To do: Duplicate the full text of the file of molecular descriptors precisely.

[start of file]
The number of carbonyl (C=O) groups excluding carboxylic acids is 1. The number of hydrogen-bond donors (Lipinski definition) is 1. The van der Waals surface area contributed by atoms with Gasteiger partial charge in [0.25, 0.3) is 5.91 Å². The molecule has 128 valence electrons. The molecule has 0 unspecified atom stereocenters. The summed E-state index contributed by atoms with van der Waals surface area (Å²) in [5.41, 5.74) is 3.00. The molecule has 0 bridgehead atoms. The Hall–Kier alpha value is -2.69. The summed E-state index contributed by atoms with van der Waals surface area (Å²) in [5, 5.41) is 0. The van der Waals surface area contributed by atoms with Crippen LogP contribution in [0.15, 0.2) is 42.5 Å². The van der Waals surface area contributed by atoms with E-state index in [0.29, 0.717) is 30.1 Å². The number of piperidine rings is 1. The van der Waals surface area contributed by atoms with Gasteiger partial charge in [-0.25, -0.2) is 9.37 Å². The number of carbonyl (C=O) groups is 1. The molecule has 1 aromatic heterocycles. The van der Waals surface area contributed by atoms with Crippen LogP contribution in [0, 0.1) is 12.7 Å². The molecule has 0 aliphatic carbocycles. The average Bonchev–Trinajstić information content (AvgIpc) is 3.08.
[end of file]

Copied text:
The number of carbonyl (C=O) groups excluding carboxylic acids is 1. The number of hydrogen-bond donors (Lipinski definition) is 1. The van der Waals surface area contributed by atoms with Gasteiger partial charge in [0.25, 0.3) is 5.91 Å². The molecule has 128 valence electrons. The molecule has 0 unspecified atom stereocenters. The summed E-state index contributed by atoms with van der Waals surface area (Å²) in [5.41, 5.74) is 3.00. The molecule has 0 bridgehead atoms. The Hall–Kier alpha value is -2.69. The summed E-state index contributed by atoms with van der Waals surface area (Å²) in [5, 5.41) is 0. The van der Waals surface area contributed by atoms with Crippen LogP contribution in [0.15, 0.2) is 42.5 Å². The van der Waals surface area contributed by atoms with E-state index in [0.29, 0.717) is 30.1 Å². The number of piperidine rings is 1. The van der Waals surface area contributed by atoms with Gasteiger partial charge in [-0.25, -0.2) is 9.37 Å². The number of carbonyl (C=O) groups is 1. The molecule has 1 aromatic heterocycles. The van der Waals surface area contributed by atoms with Crippen LogP contribution in [0, 0.1) is 12.7 Å². The molecule has 0 aliphatic carbocycles. The average Bonchev–Trinajstić information content (AvgIpc) is 3.08.